Kirby is an incredibly nice person that I have now known for a couple of years now and I really enjoy him and he always has an incredible selection of
objects on display. I spent more time talking to Kirby than I did taking photos, but I've included the image from the event catalog along with a shot of
the very interesting mask that was displayed in the front window of the gallery which was similar to a large figure that was on display at the Musee
Quai Branly..
A little further down the other way on rue Mazarine was #51 Galerie Vanuxem
I was happy to see some Karahut figures in the show. The Musee Quai
Branly also has a Karahut figure on display. The ones in this gallery
were nice but they were priced 3 times more than I've seen them
anywhere else, even in other high-end galleries. Pricing was probably
increased because of the show (?), it made me appreciate my
figures even more.
Across the street was one of two gallery spaces that Noir D'Ivorie had set up for the show.

"The Galerie Noir d'lvoire, 19 rue Mazarine, was opened in 1985 by Yasmina Chenoufi, whose thematic exhibitions are always original and innovative.
She has specialized in sub Saharan archaic cultures, for which she maintains an enduring passion. Member of the Compagnie Nationale des Experts.
Yasmina Chenoufi will take you, at the occasion of this 2006 edition of the Parcours des Mondes, to the boundaries of Burkina-Faso and Niger, at the
discovery of the civilisations from the sands."

Terracotta really isn't my thing, I enjoyed walking through the exhibition but for many reasons I am just not very moved by or interested in this type of art.
I've included below the photo from the show catalog.
Galerie Afrique Noire was not a part of the "official" Parcours des Mondes, but he has a permanent gallery space set up at 54 rue Mazarine and he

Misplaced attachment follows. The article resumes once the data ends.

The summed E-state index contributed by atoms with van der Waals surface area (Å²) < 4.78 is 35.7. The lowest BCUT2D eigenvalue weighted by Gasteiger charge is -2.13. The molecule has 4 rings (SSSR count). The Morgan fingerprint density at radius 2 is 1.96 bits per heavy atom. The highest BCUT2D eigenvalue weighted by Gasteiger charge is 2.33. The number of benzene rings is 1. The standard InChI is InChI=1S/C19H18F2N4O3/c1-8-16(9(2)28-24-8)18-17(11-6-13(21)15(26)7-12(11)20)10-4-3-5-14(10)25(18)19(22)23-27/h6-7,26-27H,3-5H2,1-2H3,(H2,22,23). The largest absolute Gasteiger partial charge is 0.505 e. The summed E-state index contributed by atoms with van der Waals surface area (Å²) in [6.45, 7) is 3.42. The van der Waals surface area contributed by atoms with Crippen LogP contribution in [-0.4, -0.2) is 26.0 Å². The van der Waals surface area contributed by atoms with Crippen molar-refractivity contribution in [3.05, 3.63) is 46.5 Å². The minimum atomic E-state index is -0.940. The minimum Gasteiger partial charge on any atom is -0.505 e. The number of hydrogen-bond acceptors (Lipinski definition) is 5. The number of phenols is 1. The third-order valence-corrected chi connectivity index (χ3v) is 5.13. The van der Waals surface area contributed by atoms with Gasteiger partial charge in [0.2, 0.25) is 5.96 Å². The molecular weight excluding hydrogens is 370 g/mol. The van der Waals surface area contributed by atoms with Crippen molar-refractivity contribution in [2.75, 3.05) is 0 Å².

did a wonderful exhibition of African maternity figures which was my favorite thematic exhibition of them all. Of course I love maternity figures to begin
with, but he had some really wonderful examples from all over Africa and many from cultures that I had never seen maternity figures from. One of my
favorite was the Tanzanian maternity figure he featured on his poster. It was unusual in the fact that the figure was a "container". The head comes off
and the inside of the body is hollow and I would assume that it was used to place things in, it was wonderful.
A wonderful Tsonga maternity figure that was the final for a staff at one time. This was my friend Estelle's favorite object of the show.
A REALLY wonderful Lobi maternity figure. The two faces looking at
each other was great. This was one of the favorites of the show for my
friend Vero. As she puts it - "I'd dig a tunnel for that!"
The last stop on this street was #51, Galerie Renaud Vanuxem

There were a few interesting things in this gallery, but the most interesting thing to me was an Urhobo Iphri figure.
Above is a series of photos I took from the top of the towers of Notre Dame that I merged together to get a wide-angle view of Paris. Notre Dame was
fantastic and we took a lot of photos. They are your typical tourist photos, but they're different because you took them yourself. All of those photos
will be on my
personal photo page from the Paris trip. You can click on the photo above to see the full size version.